Written by Maryann Sinclair Slutsky, email@example.com Friday, 22 February 2013 00:00
Finally (maybe) there’s some good news on immigration reform. There seems to be real movement in Washington on the issue. It seems that now that the people are leading, our leaders are following.
First, a group of eight United States senators revealed a bipartisan immigration plan to reform our broken immigration system. Some of the principles outlined are far from perfect, but the fact is that several conservative Republicans have committed in writing and in public to allowing immigrants an earned path to citizenship, a central tenet that’s necessary to real reform.
Not to be outdone, President Barack Obama countered with a plan of his own.
He noted that it is just not practical to deport 11 million undocumented immigrants living within our borders. His proposal provides undocumented immigrants a legal way to earn citizenship that will encourage them to pay taxes, play by the same rules, and come under the jurisdiction of the law. In the Obama plan, after national security and criminal background checks, paying a penalty, and learning English, immigrants will be able to earn a path to citizenship. Also, his proposal will put an end to punishing innocent young people brought to the country through no fault of their own and let them earn citizenship more quickly if they serve in the military or pursue higher education.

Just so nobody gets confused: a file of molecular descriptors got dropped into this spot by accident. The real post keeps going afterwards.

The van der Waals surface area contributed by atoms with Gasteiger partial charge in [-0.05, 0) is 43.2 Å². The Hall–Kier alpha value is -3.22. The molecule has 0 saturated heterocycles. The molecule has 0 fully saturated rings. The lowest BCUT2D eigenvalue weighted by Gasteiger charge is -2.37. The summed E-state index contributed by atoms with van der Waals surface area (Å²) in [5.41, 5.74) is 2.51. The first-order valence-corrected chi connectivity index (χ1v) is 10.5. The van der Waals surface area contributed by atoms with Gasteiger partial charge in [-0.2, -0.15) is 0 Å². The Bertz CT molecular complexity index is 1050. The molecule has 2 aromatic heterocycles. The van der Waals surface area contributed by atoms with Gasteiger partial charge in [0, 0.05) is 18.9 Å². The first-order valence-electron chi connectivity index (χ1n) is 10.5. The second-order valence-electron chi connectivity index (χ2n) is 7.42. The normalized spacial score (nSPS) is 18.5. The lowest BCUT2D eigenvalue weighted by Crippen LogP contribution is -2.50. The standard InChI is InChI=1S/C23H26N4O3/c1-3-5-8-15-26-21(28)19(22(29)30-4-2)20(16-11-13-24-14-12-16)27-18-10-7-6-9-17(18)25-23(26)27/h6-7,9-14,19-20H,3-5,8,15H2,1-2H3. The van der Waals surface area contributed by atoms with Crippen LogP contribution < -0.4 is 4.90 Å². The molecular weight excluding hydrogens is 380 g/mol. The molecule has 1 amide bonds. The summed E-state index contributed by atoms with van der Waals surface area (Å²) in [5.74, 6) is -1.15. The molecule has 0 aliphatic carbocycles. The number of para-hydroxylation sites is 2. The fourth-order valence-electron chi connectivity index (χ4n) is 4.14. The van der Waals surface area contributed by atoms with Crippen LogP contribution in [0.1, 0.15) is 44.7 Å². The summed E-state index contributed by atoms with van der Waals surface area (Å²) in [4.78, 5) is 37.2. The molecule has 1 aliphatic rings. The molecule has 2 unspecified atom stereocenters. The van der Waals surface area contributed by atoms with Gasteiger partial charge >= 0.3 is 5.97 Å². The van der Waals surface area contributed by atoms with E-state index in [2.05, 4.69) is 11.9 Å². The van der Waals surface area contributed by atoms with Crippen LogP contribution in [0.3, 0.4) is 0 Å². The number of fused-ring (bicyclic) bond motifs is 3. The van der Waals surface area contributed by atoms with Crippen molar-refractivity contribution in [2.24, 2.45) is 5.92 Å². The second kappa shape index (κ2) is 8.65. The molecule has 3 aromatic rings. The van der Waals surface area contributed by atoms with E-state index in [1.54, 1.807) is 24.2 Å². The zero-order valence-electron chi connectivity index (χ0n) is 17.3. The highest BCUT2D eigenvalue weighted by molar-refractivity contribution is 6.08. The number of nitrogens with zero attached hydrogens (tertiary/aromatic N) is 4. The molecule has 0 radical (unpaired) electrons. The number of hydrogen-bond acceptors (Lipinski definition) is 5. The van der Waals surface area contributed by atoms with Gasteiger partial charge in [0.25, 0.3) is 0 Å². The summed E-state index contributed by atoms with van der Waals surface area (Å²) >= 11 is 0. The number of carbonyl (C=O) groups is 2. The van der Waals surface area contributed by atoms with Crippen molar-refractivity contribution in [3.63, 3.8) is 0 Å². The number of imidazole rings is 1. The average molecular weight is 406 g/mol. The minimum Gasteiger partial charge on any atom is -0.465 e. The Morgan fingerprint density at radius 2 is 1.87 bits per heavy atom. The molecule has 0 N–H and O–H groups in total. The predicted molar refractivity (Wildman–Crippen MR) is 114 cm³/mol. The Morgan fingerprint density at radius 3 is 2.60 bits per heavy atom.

We’ve heard President Obama say the right things before. We’ve even heard his usual opposition in Congress say many of the right things before, too, though admittedly not lately.
What’s important and different this time is the palpable sense that something seems to be happening—that public mood and public moment seem to be in sync.
And that’s good for Long Island. We already benefit from the fact that immigrants come here from around the world to work and contribute. We’ll benefit even more when the system starts working right.
The specifics of this plan are going to be important. We know that there are many politicians who’d prefer a plan that’s designed to punish immigrants and—in the words of Mitt Romney—”encourage them to ‘self-deport’.” We know that many politicians are fine with simply doing nothing at all about this vital issue. And we know that both types of politicians will be weighing in.
So it’s up to us—all of us—to speak out and make sure that we do not miss this opportunity to deliver real change to a broken system.
Dig out. It’s time to get to work.
Maryann Sinclair Slutsky is the executive director of Long Island Wins, a communications organization promoting policy solutions to local immigration issues. The website is www.longisland wins.com.